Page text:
The voices reach his ears long before the tavern appears in his view, raucous, fueled by whatever swill they brewed in these parts. When he steps in, heads turn to him and eyes in shades of mud and moss harden into flint. You don't belong here, they say, as clear as if the words had been spoken aloud. Piandao is amused by this, for he spent years in and out of taverns just like this one during and after his army days. Probably was in this very one at some point, back when the floors were less dirty and the wood of the bar still had some shine to it.

Yes, he definitely was in this tavern before. Because there she sits, sharing a table with a mountain of a man. The woman is ten years older, tattooed and bearing a skull in her hair that didn't used to be there, but he has no doubt who she is.

June tilts her cup back as he approaches, smiling around the edge of it, her slim throat working, then slams the empty vessel down and demands of the man across from her. "You ready?"

"Bring it," he intones, holding up an arm thick with muscle and scars. Piandao takes the empty seat at the next table, knowing how this will end but looking forward to seeing it anyway.

June grabs his hand and counts, "One, two, three!" Instantly the man pushes against her firm grip, but her forearm doesn't budge. The smile on her face widens. Sweat breaks out on his knotted forehead. Then in one swift move, she pushes his arm to the table and howls with victory. "Pay up!"

The hulking man grumbles as he counts out battered coins from a leather bag, then shoves the chair aside and lumbers off, glaring at Piandao as he goes. In the meantime, June's signaling to the bartender; with a nod he starts pouring drinks and passing them out. A tired-looking woman in an apron drops one of the cups off in front of June without looking at her. Her other callused hand plops one down in front of the swordsman without a word. Some of the cup's contents slosh out and darken the rough wood of the table. Piandao squints at the foul smelling, foamy liquid, then looks up to see June chugging hers. Only then does she set her dark eyes upon him. "You want to try your luck?"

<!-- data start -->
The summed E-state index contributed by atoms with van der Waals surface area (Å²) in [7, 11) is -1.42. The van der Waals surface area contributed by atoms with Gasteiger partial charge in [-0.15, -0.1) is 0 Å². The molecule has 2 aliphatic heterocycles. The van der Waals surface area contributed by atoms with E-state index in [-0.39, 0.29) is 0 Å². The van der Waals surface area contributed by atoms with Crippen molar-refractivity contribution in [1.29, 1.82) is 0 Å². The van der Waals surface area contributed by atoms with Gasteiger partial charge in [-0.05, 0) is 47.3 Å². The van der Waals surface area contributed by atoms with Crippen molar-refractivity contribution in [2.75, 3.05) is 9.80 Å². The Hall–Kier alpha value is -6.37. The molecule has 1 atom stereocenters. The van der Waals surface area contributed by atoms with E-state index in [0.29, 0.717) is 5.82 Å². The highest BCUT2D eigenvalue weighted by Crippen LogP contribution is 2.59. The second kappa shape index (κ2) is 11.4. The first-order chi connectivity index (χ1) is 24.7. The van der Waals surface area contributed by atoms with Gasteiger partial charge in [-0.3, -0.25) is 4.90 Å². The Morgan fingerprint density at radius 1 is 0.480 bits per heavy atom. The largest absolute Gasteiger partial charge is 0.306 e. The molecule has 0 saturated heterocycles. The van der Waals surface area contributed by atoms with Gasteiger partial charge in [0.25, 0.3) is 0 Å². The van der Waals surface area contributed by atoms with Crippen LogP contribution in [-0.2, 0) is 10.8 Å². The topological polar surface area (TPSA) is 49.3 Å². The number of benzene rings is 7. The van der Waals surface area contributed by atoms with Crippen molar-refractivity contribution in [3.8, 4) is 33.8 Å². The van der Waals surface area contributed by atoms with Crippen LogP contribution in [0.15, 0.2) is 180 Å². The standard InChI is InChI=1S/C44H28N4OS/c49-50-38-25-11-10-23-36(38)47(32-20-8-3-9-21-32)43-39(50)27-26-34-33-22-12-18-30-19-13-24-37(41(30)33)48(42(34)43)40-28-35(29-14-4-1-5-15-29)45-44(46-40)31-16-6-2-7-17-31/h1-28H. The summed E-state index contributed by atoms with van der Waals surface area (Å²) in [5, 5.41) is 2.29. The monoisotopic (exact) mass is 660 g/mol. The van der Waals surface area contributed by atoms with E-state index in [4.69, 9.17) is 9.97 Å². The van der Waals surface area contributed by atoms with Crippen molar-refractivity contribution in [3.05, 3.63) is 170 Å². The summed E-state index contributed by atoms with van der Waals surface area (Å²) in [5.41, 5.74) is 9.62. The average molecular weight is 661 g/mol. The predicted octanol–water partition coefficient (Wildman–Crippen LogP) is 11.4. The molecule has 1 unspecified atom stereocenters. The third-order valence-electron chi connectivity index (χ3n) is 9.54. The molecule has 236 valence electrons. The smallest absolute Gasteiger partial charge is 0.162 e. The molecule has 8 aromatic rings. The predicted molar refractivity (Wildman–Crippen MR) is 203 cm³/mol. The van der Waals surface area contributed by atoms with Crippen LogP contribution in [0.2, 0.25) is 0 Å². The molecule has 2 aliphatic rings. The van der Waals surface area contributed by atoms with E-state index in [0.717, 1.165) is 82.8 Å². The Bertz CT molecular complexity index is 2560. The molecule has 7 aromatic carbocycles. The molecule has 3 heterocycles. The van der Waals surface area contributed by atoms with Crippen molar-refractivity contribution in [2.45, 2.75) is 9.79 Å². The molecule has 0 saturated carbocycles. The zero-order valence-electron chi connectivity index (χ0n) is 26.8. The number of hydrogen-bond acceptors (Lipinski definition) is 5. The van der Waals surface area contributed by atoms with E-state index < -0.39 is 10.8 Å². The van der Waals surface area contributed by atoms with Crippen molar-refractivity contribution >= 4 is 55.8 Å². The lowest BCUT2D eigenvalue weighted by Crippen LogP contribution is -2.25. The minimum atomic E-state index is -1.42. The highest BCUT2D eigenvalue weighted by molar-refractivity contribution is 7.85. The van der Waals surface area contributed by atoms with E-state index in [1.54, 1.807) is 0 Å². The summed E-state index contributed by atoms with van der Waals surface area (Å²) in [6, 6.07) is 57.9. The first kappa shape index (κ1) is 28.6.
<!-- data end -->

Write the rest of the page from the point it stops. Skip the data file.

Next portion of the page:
"I'm afraid I don't have much money," he replies, leaving his seat for the one her last opponent vacated. He doesn't take the free liquor with him.

She purses her full, painted lips. "Not worth my time then."

"Oh, I can make it worth your time," he says. "How about if you win, you get this." He parts his cloak to reveal the jian sword hanging at his hip. It's not his favorite, that remains safely stowed in his pack. But it's a Piandao original and she knows how much they're worth.

Her eyes widen with interest, then narrow suspiciously. "What do you get?"

"The pleasure of your company for the evening."

June rolls her eyes, but she's grinning. "You never were much good at gambling." She leans over, sets her elbow firmly on the table, and holds up a strong hand. He takes it, she counts, and suddenly the pressure of her palm is forcing his down. Piandao merely watches and waits, his forearm bending slightly back but nowhere near far enough for her to win. She strains against his grip, grits her teeth, but he doesn't budge. After several tense moments her arm finally weakens enough for him to push it down. Piandao lets go and sits back, smiling at her grimace.